We are now going to learn how to standup a database in the cloud. We will be using Amazon's RDS or relational database service; a cloud based data service and a local program called postbird to interface with this service.
Let's get started by opening our AWS console.
So once we load, our AWS console will be our main page and we are going to search for RDS.
This will take us to the main RDS dashboard.
which prompt us to create a new database.
This is going to start to give us some options. SEQUEL is more about framework or a concept than a specific piece of software. For our article, we will be using Postgres. This is a very commonly used system without some support but you sould keep in mind that all of the other systems are not necessarily compatible and each SEQUEL syntax as it own dialect so any kind of queries that you might learn, you might have to tweak a little to make work on a different platform.
So let's go ahead and get started. Select PostgreSQL. We will ignore those prompts but we will check off that we will only enable options for our free RDS usage tier. If we do not select this option, we might have things like complex logging and complex scaling groups that might end up costing us money.
We are going to go ahead now and specify some details for this database. Our standard license should be fine and our standard database engine should be fine as well. Now since we are running on the free tier, we want to select the only option available which is t2.micro. Amazon resources are classed by the type of resource that you are using.
RDS will be running on a server EC2 instance which all you need to know right now is computer that has a virtualised CPU and some allocation of RAM. The micro instance will give us 1 virtual CPU and 1 Gigabite of RAM. This will be fine for our current needs but as we build a larger system we probably will want to move to a larger instance class.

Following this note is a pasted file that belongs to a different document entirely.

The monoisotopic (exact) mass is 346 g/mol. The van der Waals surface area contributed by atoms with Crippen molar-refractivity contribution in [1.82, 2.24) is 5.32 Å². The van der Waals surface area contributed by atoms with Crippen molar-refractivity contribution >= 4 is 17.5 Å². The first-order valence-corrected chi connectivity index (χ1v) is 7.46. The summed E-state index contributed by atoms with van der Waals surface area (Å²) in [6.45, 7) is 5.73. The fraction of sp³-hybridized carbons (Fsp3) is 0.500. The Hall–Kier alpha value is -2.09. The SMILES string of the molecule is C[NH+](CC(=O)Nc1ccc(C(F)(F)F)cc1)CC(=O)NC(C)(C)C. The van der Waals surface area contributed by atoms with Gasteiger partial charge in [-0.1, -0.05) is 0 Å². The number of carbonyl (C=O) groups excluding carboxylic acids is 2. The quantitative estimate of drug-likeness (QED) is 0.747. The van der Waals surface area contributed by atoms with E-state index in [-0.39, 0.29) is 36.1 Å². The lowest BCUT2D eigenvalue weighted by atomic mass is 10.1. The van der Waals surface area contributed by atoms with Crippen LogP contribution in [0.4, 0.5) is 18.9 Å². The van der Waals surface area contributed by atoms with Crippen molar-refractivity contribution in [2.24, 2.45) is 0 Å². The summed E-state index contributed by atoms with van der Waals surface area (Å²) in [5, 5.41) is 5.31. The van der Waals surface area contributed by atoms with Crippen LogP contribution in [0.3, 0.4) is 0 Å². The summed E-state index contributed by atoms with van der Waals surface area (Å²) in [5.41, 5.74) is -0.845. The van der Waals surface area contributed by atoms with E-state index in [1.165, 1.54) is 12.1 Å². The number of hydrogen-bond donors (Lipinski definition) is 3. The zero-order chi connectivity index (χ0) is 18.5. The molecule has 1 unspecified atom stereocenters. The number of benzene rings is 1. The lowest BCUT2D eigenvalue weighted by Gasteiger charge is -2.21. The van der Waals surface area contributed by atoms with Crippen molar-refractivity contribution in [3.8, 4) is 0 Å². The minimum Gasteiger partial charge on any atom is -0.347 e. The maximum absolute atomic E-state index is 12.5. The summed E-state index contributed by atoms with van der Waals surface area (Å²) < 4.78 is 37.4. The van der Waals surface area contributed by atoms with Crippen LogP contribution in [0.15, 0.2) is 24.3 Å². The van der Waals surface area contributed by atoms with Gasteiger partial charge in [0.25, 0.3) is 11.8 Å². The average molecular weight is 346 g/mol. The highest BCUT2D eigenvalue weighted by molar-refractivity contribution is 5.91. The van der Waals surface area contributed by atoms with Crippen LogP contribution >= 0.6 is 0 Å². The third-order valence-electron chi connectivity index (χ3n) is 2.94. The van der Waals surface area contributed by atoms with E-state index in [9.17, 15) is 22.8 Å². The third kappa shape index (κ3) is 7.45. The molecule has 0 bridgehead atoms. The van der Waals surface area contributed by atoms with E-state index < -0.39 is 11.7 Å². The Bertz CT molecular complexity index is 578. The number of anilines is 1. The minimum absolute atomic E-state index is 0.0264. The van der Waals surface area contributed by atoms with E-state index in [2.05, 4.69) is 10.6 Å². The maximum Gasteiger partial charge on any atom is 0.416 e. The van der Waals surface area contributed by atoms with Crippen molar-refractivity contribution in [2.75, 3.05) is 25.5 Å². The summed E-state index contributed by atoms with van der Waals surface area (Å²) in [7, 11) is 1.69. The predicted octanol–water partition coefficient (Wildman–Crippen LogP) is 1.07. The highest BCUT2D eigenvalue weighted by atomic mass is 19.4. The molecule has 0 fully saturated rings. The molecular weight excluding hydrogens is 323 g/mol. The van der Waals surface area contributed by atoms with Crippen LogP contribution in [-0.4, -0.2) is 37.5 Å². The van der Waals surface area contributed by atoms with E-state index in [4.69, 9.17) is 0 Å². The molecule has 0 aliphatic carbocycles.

Again since we are on a free tier, we can't use multiple zone but this will allow us to deploy our data in different places. As it says, we can have redundancy to eliminate some kinds of freezes if the load is too high at a certain place and generally provide a more better experience.
We will be using standard SSDs and there will be 20 Gigabites allocated to our server. Now we are going to get into some specific settings that will allow us to connect to our database instance. We will be giving our instance a name. We will call it
kojobartelsdatabasedev. This is what we will be calling our main instance. We will use the same value for our username and you can go ahead and select a password.
Continuing through our setup, for now we are not going to cover through virtual private cloud and subnet groups. They are essentially a set of computers that are within one virtual network. It will b very important to learn this later on as you advance within your understanding of cloud but it's beyond the scope of what we will cover in this article.
We do want our database to be accessible. We will be connecting from our local instance using the assigned URL. But keep in mind as well, it might not be what you want in production. Instead you might want to connect only within Amazon infrastructure.
We don't really care what availability zone we are in but you should keep note just mentally that what region you are working. Most availability zones have fall overs so
c, are different data centers within that region of AWS.
We are now going to give our database a name. I am going to give it the same name as all of other parameters i have specified. And we will use the default network port. We are going to keep the rest of the settings as our defaults. And unfortunately since we are in the free tier we can't use encryption but encryption at rest is important and we will talk a little more about security.